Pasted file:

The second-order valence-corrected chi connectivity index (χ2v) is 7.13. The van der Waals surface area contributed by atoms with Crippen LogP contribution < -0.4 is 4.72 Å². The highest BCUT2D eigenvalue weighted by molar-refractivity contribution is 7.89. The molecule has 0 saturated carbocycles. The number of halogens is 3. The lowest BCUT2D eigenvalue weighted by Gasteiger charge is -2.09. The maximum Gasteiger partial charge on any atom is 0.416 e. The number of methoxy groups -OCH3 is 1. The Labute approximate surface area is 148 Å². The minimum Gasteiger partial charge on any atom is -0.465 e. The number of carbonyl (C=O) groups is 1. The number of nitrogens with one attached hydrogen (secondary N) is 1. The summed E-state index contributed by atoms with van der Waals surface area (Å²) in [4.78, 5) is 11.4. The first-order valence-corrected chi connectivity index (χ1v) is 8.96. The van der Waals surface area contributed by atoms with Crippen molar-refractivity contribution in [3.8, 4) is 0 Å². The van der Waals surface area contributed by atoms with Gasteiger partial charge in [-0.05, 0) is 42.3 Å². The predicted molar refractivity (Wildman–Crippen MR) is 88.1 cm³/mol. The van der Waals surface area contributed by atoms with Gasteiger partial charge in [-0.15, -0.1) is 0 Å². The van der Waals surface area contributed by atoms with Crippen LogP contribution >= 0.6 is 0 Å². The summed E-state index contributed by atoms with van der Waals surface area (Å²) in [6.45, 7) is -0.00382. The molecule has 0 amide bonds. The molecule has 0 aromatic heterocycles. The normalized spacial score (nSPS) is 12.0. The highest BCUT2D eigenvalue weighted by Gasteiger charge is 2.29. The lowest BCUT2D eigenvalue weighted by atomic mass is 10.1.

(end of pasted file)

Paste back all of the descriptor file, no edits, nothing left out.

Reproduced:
The second-order valence-corrected chi connectivity index (χ2v) is 7.13. The van der Waals surface area contributed by atoms with Crippen LogP contribution < -0.4 is 4.72 Å². The highest BCUT2D eigenvalue weighted by molar-refractivity contribution is 7.89. The molecule has 0 saturated carbocycles. The number of halogens is 3. The lowest BCUT2D eigenvalue weighted by Gasteiger charge is -2.09. The maximum Gasteiger partial charge on any atom is 0.416 e. The number of methoxy groups -OCH3 is 1. The Labute approximate surface area is 148 Å². The minimum Gasteiger partial charge on any atom is -0.465 e. The number of carbonyl (C=O) groups is 1. The number of nitrogens with one attached hydrogen (secondary N) is 1. The summed E-state index contributed by atoms with van der Waals surface area (Å²) in [4.78, 5) is 11.4. The first-order valence-corrected chi connectivity index (χ1v) is 8.96. The van der Waals surface area contributed by atoms with Crippen molar-refractivity contribution in [3.8, 4) is 0 Å². The van der Waals surface area contributed by atoms with Gasteiger partial charge in [-0.05, 0) is 42.3 Å². The predicted molar refractivity (Wildman–Crippen MR) is 88.1 cm³/mol. The van der Waals surface area contributed by atoms with Gasteiger partial charge in [-0.15, -0.1) is 0 Å². The van der Waals surface area contributed by atoms with Crippen LogP contribution >= 0.6 is 0 Å². The summed E-state index contributed by atoms with van der Waals surface area (Å²) in [6.45, 7) is -0.00382. The molecule has 0 amide bonds. The molecule has 0 aromatic heterocycles. The normalized spacial score (nSPS) is 12.0. The highest BCUT2D eigenvalue weighted by Gasteiger charge is 2.29. The lowest BCUT2D eigenvalue weighted by atomic mass is 10.1.